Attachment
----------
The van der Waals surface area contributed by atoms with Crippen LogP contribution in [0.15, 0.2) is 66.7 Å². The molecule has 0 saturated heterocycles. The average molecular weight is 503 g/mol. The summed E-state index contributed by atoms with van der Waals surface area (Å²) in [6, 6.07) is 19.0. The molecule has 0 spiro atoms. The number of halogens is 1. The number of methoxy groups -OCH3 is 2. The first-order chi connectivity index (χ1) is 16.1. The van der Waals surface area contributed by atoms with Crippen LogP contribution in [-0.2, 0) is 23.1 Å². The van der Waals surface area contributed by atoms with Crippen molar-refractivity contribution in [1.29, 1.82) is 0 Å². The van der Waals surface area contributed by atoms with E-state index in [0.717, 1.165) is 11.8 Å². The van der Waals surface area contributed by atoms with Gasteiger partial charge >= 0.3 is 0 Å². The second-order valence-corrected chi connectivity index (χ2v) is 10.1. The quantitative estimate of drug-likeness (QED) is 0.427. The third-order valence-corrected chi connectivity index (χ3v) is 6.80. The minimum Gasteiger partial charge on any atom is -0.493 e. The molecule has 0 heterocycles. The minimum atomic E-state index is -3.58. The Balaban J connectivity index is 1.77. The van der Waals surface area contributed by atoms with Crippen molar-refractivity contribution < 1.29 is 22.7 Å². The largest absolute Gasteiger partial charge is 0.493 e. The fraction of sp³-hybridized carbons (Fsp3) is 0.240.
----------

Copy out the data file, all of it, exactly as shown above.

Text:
The van der Waals surface area contributed by atoms with Crippen LogP contribution in [0.15, 0.2) is 66.7 Å². The molecule has 0 saturated heterocycles. The average molecular weight is 503 g/mol. The summed E-state index contributed by atoms with van der Waals surface area (Å²) in [6, 6.07) is 19.0. The molecule has 0 spiro atoms. The number of halogens is 1. The number of methoxy groups -OCH3 is 2. The first-order chi connectivity index (χ1) is 16.1. The van der Waals surface area contributed by atoms with Crippen LogP contribution in [-0.2, 0) is 23.1 Å². The van der Waals surface area contributed by atoms with Crippen molar-refractivity contribution in [1.29, 1.82) is 0 Å². The van der Waals surface area contributed by atoms with E-state index in [0.717, 1.165) is 11.8 Å². The van der Waals surface area contributed by atoms with Gasteiger partial charge >= 0.3 is 0 Å². The second-order valence-corrected chi connectivity index (χ2v) is 10.1. The quantitative estimate of drug-likeness (QED) is 0.427. The third-order valence-corrected chi connectivity index (χ3v) is 6.80. The minimum Gasteiger partial charge on any atom is -0.493 e. The molecule has 0 heterocycles. The minimum atomic E-state index is -3.58. The Balaban J connectivity index is 1.77. The van der Waals surface area contributed by atoms with Crippen molar-refractivity contribution < 1.29 is 22.7 Å². The largest absolute Gasteiger partial charge is 0.493 e. The fraction of sp³-hybridized carbons (Fsp3) is 0.240.